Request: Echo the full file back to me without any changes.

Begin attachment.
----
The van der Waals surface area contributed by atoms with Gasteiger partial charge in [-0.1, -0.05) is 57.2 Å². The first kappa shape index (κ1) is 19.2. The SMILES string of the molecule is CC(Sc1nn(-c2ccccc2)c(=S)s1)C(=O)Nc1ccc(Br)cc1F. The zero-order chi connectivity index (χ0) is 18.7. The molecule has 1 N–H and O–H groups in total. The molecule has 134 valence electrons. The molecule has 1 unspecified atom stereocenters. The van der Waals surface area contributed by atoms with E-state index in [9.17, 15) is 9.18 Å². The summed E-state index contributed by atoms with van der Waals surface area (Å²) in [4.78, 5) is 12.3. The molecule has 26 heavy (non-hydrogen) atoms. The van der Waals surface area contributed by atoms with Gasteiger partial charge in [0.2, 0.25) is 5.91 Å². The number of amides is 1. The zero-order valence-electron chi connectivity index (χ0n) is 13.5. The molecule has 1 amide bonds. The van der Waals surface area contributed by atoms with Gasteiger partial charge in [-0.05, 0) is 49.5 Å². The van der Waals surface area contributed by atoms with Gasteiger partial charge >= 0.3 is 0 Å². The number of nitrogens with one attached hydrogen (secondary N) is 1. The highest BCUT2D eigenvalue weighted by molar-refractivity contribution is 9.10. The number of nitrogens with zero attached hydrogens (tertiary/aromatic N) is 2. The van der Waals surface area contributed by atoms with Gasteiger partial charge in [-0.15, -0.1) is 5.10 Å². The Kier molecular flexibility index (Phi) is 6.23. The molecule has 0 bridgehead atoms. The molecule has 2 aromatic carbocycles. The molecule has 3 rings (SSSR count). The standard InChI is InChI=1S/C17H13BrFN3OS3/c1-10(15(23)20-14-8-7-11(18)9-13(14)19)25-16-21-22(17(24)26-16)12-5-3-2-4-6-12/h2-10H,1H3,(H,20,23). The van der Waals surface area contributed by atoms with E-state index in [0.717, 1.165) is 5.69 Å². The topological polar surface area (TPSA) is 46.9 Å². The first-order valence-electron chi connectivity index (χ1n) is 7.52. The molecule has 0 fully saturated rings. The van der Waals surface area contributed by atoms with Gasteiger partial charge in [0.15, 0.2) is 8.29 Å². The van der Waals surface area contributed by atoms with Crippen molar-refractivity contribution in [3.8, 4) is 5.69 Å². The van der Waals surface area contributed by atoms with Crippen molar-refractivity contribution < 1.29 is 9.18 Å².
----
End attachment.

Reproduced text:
The van der Waals surface area contributed by atoms with Gasteiger partial charge in [-0.1, -0.05) is 57.2 Å². The first kappa shape index (κ1) is 19.2. The SMILES string of the molecule is CC(Sc1nn(-c2ccccc2)c(=S)s1)C(=O)Nc1ccc(Br)cc1F. The zero-order chi connectivity index (χ0) is 18.7. The molecule has 1 N–H and O–H groups in total. The molecule has 134 valence electrons. The molecule has 1 unspecified atom stereocenters. The van der Waals surface area contributed by atoms with E-state index in [9.17, 15) is 9.18 Å². The summed E-state index contributed by atoms with van der Waals surface area (Å²) in [4.78, 5) is 12.3. The molecule has 26 heavy (non-hydrogen) atoms. The van der Waals surface area contributed by atoms with Gasteiger partial charge in [0.2, 0.25) is 5.91 Å². The number of amides is 1. The zero-order valence-electron chi connectivity index (χ0n) is 13.5. The molecule has 1 amide bonds. The van der Waals surface area contributed by atoms with Gasteiger partial charge in [-0.05, 0) is 49.5 Å². The van der Waals surface area contributed by atoms with Gasteiger partial charge >= 0.3 is 0 Å². The number of nitrogens with one attached hydrogen (secondary N) is 1. The highest BCUT2D eigenvalue weighted by molar-refractivity contribution is 9.10. The number of nitrogens with zero attached hydrogens (tertiary/aromatic N) is 2. The van der Waals surface area contributed by atoms with Gasteiger partial charge in [-0.15, -0.1) is 5.10 Å². The Kier molecular flexibility index (Phi) is 6.23. The molecule has 0 bridgehead atoms. The molecule has 2 aromatic carbocycles. The molecule has 3 rings (SSSR count). The standard InChI is InChI=1S/C17H13BrFN3OS3/c1-10(15(23)20-14-8-7-11(18)9-13(14)19)25-16-21-22(17(24)26-16)12-5-3-2-4-6-12/h2-10H,1H3,(H,20,23). The van der Waals surface area contributed by atoms with E-state index in [0.717, 1.165) is 5.69 Å². The topological polar surface area (TPSA) is 46.9 Å². The first-order valence-electron chi connectivity index (χ1n) is 7.52. The molecule has 0 fully saturated rings. The van der Waals surface area contributed by atoms with Gasteiger partial charge in [0.15, 0.2) is 8.29 Å². The van der Waals surface area contributed by atoms with Crippen molar-refractivity contribution in [3.8, 4) is 5.69 Å². The van der Waals surface area contributed by atoms with Crippen molar-refractivity contribution < 1.29 is 9.18 Å².